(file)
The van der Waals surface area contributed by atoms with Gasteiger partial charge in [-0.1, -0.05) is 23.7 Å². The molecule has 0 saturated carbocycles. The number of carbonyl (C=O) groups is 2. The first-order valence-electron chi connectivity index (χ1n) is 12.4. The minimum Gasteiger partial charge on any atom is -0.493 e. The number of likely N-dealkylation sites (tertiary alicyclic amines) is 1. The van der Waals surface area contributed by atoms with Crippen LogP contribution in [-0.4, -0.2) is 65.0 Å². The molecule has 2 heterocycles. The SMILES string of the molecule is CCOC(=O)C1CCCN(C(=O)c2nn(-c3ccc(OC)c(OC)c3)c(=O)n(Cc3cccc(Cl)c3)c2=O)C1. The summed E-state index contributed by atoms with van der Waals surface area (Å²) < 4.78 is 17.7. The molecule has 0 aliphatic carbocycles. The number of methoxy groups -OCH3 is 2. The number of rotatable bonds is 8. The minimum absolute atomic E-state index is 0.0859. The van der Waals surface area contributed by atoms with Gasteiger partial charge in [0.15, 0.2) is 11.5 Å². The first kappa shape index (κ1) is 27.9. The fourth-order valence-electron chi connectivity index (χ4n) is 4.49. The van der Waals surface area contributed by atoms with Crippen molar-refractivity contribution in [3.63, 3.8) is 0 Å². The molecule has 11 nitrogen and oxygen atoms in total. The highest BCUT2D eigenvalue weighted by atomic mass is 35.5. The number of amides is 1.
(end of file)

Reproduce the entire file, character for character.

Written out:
The van der Waals surface area contributed by atoms with Gasteiger partial charge in [-0.1, -0.05) is 23.7 Å². The molecule has 0 saturated carbocycles. The number of carbonyl (C=O) groups is 2. The first-order valence-electron chi connectivity index (χ1n) is 12.4. The minimum Gasteiger partial charge on any atom is -0.493 e. The number of likely N-dealkylation sites (tertiary alicyclic amines) is 1. The van der Waals surface area contributed by atoms with Crippen LogP contribution in [-0.4, -0.2) is 65.0 Å². The molecule has 2 heterocycles. The SMILES string of the molecule is CCOC(=O)C1CCCN(C(=O)c2nn(-c3ccc(OC)c(OC)c3)c(=O)n(Cc3cccc(Cl)c3)c2=O)C1. The summed E-state index contributed by atoms with van der Waals surface area (Å²) < 4.78 is 17.7. The molecule has 0 aliphatic carbocycles. The number of methoxy groups -OCH3 is 2. The number of rotatable bonds is 8. The minimum absolute atomic E-state index is 0.0859. The van der Waals surface area contributed by atoms with Gasteiger partial charge in [0.15, 0.2) is 11.5 Å². The first kappa shape index (κ1) is 27.9. The fourth-order valence-electron chi connectivity index (χ4n) is 4.49. The van der Waals surface area contributed by atoms with Crippen molar-refractivity contribution in [3.63, 3.8) is 0 Å². The molecule has 11 nitrogen and oxygen atoms in total. The highest BCUT2D eigenvalue weighted by atomic mass is 35.5. The number of amides is 1.